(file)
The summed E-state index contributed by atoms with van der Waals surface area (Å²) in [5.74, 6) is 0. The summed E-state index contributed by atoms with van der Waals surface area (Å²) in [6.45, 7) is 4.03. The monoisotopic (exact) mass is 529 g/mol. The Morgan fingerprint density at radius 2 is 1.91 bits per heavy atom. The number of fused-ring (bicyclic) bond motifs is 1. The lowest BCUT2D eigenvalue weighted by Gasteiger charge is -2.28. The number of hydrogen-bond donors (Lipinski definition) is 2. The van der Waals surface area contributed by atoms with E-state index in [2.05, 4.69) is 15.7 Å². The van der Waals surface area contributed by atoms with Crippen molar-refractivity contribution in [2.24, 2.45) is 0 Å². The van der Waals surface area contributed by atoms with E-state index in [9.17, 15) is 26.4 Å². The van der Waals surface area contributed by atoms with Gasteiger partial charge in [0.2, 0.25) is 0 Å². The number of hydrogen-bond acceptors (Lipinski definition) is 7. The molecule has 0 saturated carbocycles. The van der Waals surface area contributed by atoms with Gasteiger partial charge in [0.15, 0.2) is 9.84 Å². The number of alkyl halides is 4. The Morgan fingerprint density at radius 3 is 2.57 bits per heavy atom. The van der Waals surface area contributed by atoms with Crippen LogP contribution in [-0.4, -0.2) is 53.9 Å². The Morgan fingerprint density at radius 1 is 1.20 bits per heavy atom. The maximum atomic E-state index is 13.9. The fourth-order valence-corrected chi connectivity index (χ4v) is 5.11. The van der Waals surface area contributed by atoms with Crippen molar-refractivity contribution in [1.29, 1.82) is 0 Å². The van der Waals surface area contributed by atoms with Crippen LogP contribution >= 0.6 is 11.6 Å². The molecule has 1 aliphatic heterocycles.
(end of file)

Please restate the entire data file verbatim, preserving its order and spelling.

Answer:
The summed E-state index contributed by atoms with van der Waals surface area (Å²) in [5.74, 6) is 0. The summed E-state index contributed by atoms with van der Waals surface area (Å²) in [6.45, 7) is 4.03. The monoisotopic (exact) mass is 529 g/mol. The Morgan fingerprint density at radius 2 is 1.91 bits per heavy atom. The number of fused-ring (bicyclic) bond motifs is 1. The lowest BCUT2D eigenvalue weighted by Gasteiger charge is -2.28. The number of hydrogen-bond donors (Lipinski definition) is 2. The van der Waals surface area contributed by atoms with E-state index in [2.05, 4.69) is 15.7 Å². The van der Waals surface area contributed by atoms with Crippen molar-refractivity contribution in [2.24, 2.45) is 0 Å². The van der Waals surface area contributed by atoms with E-state index in [9.17, 15) is 26.4 Å². The van der Waals surface area contributed by atoms with Gasteiger partial charge in [0.2, 0.25) is 0 Å². The number of hydrogen-bond acceptors (Lipinski definition) is 7. The molecule has 0 saturated carbocycles. The van der Waals surface area contributed by atoms with Gasteiger partial charge in [0.15, 0.2) is 9.84 Å². The number of alkyl halides is 4. The Morgan fingerprint density at radius 3 is 2.57 bits per heavy atom. The van der Waals surface area contributed by atoms with Crippen LogP contribution in [-0.4, -0.2) is 53.9 Å². The Morgan fingerprint density at radius 1 is 1.20 bits per heavy atom. The maximum atomic E-state index is 13.9. The fourth-order valence-corrected chi connectivity index (χ4v) is 5.11. The van der Waals surface area contributed by atoms with Crippen molar-refractivity contribution in [1.29, 1.82) is 0 Å². The van der Waals surface area contributed by atoms with Crippen LogP contribution >= 0.6 is 11.6 Å². The molecule has 1 aliphatic heterocycles.